Hope – William Neale (MLR Press)

Buy it now direct from MLR Press

During an interview this past May, Molly
Ringwald, discussing her most well-loved film Pretty in Pink, stated
that Duckie, a character in the film, was gay. 
I smiled when I read this interview.  
As a not-quite-out-of-the-closet-even-to-myself gay man, I adored
Duckie.  I went to see Pretty in Pink several
times in the theatre (this was prior to the ubiquity of VCR’s: yes, I said it,
“VCR’s”).  Twice with my girlfriend.  During the final scenes, I fantasized that
somehow Duckie, after being cast aside by Andy (Ringwald’s character), would
find his misfit self in the hallways of my high school and we could live
happily ever after.  At that time, the
formula of the romantic comedy was not a story about love, it was its transcription—and
for many, many years, I searched in vain for romantic comedies in which gay men
were the protagonists.  A much younger
version of myself felt that once romantic comedies with gay characters
circulated in mainstream media, gay people would have arrived.

With Hope—William Neale’s
posthumously published fourth installment to his Home series—readers
have just such a novel.  Neale has given
us the classic summer book, a perfect beach read.  His characters—from the rich and powerful,
longing-to-be-transformed bad boy Thomas, to the stunningly good-looking,
struggling-novelist Spencer, to the gay dads Rogan and Lucas, to the cellist
with a heart of gold Hunter, to the high-school football star Rogie—all long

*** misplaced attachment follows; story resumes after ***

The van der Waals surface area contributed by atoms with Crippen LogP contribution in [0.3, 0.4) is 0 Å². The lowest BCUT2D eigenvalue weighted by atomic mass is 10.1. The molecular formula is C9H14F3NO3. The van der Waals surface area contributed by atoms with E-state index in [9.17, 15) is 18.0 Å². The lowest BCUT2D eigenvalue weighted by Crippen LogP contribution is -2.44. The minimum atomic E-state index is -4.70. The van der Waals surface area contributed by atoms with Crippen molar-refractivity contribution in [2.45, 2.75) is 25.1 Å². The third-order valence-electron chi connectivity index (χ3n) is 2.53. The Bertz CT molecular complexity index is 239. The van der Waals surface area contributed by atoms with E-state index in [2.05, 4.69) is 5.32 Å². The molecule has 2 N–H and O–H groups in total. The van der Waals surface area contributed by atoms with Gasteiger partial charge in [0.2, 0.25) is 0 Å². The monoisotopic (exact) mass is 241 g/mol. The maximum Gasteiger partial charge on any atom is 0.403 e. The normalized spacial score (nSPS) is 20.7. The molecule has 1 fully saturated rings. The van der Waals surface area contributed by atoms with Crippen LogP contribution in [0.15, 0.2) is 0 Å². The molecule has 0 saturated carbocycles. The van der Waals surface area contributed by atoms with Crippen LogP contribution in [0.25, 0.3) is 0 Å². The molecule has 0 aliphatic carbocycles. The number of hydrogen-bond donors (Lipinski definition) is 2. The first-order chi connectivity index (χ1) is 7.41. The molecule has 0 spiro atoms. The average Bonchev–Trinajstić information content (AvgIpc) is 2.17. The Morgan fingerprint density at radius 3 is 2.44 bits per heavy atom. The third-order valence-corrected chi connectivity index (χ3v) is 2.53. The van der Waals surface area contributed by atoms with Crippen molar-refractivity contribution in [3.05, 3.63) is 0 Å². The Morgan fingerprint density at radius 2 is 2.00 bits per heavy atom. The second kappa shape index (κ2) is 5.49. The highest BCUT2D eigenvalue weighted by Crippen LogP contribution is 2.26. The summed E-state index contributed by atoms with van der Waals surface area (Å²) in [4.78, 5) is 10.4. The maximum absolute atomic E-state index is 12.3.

for love and happiness; their quests seem familiar and end well.  These characters, while unrealistic in many
respects, seem quite believable:  they
act and talk like us, or like people we know—their desires are our desires,
their struggles our struggles.  The book
presents a number of obstacles to the characters’ happiness, and maintains a
sense of suspense, about both romantic and other matters, but moves along in a
manner that is easy to follow, without becoming boring.  The characters act like gay men from our
neighborhoods and bars, without being stereotypes; they encounter homophobia
and prejudice, without being solely victims of a cruel world; they are
supported and successful, without being poster children for pride.  Some plot points are resolved a bit too
quickly and others are resolved a bit too mawkishly, but the book is, without a
doubt, a page-turner.

At the story opens, Spencer has been
abandoned by his closeted boyfriend. 
(Apparently, as lovely and delightful as Spencer is, the prospect of a
career in the NFL is even more appealing.) 
Spencer starts a new life in Cleveland as an English teacher and
assistant football coach at an elite boys’ prep school.  He stays with two good friends, where he
mentors their teenage son.  He also meets
two men—one, the CEO of a computer firm, who comes on just a bit too strong and
one, the father of a child in need of a heart transplant, who resists Spencer’s
affections because he feels they will distract from his ability to be a good
father.  Like any good romantic comedy,